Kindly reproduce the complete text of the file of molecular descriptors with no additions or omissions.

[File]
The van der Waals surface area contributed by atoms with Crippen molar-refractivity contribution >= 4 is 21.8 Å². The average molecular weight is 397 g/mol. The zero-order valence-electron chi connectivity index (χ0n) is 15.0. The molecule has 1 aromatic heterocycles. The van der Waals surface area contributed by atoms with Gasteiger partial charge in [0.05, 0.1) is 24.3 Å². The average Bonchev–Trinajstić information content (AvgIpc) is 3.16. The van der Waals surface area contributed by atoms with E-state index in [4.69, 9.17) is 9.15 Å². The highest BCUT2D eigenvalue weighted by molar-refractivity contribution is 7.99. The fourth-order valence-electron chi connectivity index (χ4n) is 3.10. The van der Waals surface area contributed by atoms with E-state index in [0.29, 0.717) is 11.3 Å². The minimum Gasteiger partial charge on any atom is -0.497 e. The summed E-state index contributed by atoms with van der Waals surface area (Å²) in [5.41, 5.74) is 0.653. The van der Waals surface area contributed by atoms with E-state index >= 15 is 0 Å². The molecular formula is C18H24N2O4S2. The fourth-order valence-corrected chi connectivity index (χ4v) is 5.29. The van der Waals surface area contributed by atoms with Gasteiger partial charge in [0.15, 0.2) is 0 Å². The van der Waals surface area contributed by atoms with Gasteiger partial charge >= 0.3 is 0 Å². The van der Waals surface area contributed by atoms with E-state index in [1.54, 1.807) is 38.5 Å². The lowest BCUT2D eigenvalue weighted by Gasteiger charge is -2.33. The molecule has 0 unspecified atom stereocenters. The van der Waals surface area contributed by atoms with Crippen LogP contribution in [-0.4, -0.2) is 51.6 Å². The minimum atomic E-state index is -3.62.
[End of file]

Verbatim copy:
The van der Waals surface area contributed by atoms with Crippen molar-refractivity contribution >= 4 is 21.8 Å². The average molecular weight is 397 g/mol. The zero-order valence-electron chi connectivity index (χ0n) is 15.0. The molecule has 1 aromatic heterocycles. The van der Waals surface area contributed by atoms with Gasteiger partial charge in [0.05, 0.1) is 24.3 Å². The average Bonchev–Trinajstić information content (AvgIpc) is 3.16. The van der Waals surface area contributed by atoms with E-state index in [4.69, 9.17) is 9.15 Å². The highest BCUT2D eigenvalue weighted by molar-refractivity contribution is 7.99. The fourth-order valence-electron chi connectivity index (χ4n) is 3.10. The van der Waals surface area contributed by atoms with E-state index in [0.29, 0.717) is 11.3 Å². The minimum Gasteiger partial charge on any atom is -0.497 e. The summed E-state index contributed by atoms with van der Waals surface area (Å²) in [5.41, 5.74) is 0.653. The van der Waals surface area contributed by atoms with E-state index >= 15 is 0 Å². The molecular formula is C18H24N2O4S2. The fourth-order valence-corrected chi connectivity index (χ4v) is 5.29. The van der Waals surface area contributed by atoms with Gasteiger partial charge in [0.15, 0.2) is 0 Å². The van der Waals surface area contributed by atoms with Gasteiger partial charge >= 0.3 is 0 Å². The van der Waals surface area contributed by atoms with E-state index in [1.54, 1.807) is 38.5 Å². The lowest BCUT2D eigenvalue weighted by Gasteiger charge is -2.33. The molecule has 0 unspecified atom stereocenters. The van der Waals surface area contributed by atoms with Crippen LogP contribution in [-0.4, -0.2) is 51.6 Å². The minimum atomic E-state index is -3.62.